They're not overly complex to work on, but there are some sore spots. Where things go bad is if there's an issue with the central E-clip in the hub. The two halves of the hub innards (the transmission on one side and the brake set up on the other) are held in place by a single, somewhat fragile E-clip that rides in a recess in the axle. If the clip is bent or damaged, shifting into high gear will push it out of position and cause the hub to malfunction in various ways. The result is you have to remove the wheel, tear down the hub, and re-set the E-clip. Of the TCW hubs I've had (not a huge number but more than most people are willing to put up with), just about half had some issue with that E-clip.

If you have one that's original to the bike and is working properly, I wouldn't tear the wheel apart just to get rid of it. But at the same time, I wouldn't spend my time building up wheels with one either. Honestly, if you need a Sturmey coaster brake hub, I'd go newer with something like the AWC or the modern SRC3.
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Old 02-01-23, 11:14 AM
  #26685  
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Originally Posted by SirMike1983
They can be a real problem if they have been abused or ridden a lot in improper adjustment. I agree with Sheldon pointing out the problems of running the brake through the drive train, though I would not necessarily write-off all of them. They run relatively smoothly and the braking action is pleasant. The cable adjustment is familiar to anyone who has worked on an AW, with the caveat that extra care is needed when adjusting.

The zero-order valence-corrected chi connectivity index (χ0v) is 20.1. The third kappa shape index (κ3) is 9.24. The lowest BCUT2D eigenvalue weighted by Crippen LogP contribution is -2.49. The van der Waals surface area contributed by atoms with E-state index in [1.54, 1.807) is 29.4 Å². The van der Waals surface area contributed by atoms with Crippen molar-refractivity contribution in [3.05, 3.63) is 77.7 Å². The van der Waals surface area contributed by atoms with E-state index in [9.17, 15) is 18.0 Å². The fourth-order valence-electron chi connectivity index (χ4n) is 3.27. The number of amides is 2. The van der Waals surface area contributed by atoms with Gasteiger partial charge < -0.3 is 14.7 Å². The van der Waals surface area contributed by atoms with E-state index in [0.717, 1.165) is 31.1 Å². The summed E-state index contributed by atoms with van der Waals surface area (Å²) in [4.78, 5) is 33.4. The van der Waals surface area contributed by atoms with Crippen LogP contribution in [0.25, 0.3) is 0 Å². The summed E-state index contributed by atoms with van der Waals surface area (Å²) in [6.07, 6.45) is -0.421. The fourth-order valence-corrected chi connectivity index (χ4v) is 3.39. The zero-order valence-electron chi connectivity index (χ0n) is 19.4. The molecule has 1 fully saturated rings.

They're not overly complex to work on, but there are some sore spots. Where things go bad is if there's an issue with the central E-clip in the hub. The two halves of the hub innards (the transmission on one side and the brake set up on the other) are held in place by a single, somewhat fragile E-clip that rides in a recess in the axle. If the clip is bent or damaged, shifting into high gear will push it out of position and cause the hub to malfunction in various ways. The result is you have to remove the wheel, tear down the hub, and re-set the E-clip. Of the TCW hubs I've had (not a huge number but more than most people are willing to put up with), just about half had some issue with that E-clip.

If you have one that's original to the bike and is working properly, I wouldn't tear the wheel apart just to get rid of it. But at the same time, I wouldn't spend my time building up wheels with one either. Honestly, if you need a Sturmey coaster brake hub, I'd go newer with something like the AWC or the modern SRC3.
It's a hub that was given to me with several others and honestly I would install a front brake if I hade a rear coaster so why not use an aw and install two brakes. It will go unbuilt! I have an Austrian aw clone that's going to get used next.
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Old 02-01-23, 01:45 PM
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Raleigh RSW, circa 1974, made in Japan. Last month it had one wheel in the dumpster. Now with new bearings and grease in the headset/bottom bracket/front hub, new chain, shifter and pedals, it is a nice riding bicycle. Solid. A bit too small for my 6', 260lbs. But it will make someone very happy. Just hope it's appreciated.